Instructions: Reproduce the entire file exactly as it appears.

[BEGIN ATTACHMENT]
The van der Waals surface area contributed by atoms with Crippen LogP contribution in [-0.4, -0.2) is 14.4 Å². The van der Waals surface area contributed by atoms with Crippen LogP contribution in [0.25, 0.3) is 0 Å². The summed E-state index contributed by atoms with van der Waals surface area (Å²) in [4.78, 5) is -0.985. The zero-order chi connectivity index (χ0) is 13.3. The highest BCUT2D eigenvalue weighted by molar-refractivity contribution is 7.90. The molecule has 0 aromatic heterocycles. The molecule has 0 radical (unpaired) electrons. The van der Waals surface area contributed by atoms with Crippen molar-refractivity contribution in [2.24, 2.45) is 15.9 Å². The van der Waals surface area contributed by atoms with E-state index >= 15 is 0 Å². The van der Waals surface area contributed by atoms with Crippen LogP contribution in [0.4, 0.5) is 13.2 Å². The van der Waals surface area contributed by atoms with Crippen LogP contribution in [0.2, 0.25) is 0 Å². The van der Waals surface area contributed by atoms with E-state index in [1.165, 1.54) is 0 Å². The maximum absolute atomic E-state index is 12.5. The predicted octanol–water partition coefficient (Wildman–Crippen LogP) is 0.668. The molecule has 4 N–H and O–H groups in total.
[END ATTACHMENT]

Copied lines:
The van der Waals surface area contributed by atoms with Crippen LogP contribution in [-0.4, -0.2) is 14.4 Å². The van der Waals surface area contributed by atoms with Crippen LogP contribution in [0.25, 0.3) is 0 Å². The summed E-state index contributed by atoms with van der Waals surface area (Å²) in [4.78, 5) is -0.985. The zero-order chi connectivity index (χ0) is 13.3. The highest BCUT2D eigenvalue weighted by molar-refractivity contribution is 7.90. The molecule has 0 aromatic heterocycles. The molecule has 0 radical (unpaired) electrons. The van der Waals surface area contributed by atoms with Crippen molar-refractivity contribution in [2.24, 2.45) is 15.9 Å². The van der Waals surface area contributed by atoms with E-state index >= 15 is 0 Å². The van der Waals surface area contributed by atoms with Crippen LogP contribution in [0.4, 0.5) is 13.2 Å². The van der Waals surface area contributed by atoms with Crippen LogP contribution in [0.2, 0.25) is 0 Å². The van der Waals surface area contributed by atoms with E-state index in [1.165, 1.54) is 0 Å². The maximum absolute atomic E-state index is 12.5. The predicted octanol–water partition coefficient (Wildman–Crippen LogP) is 0.668. The molecule has 4 N–H and O–H groups in total.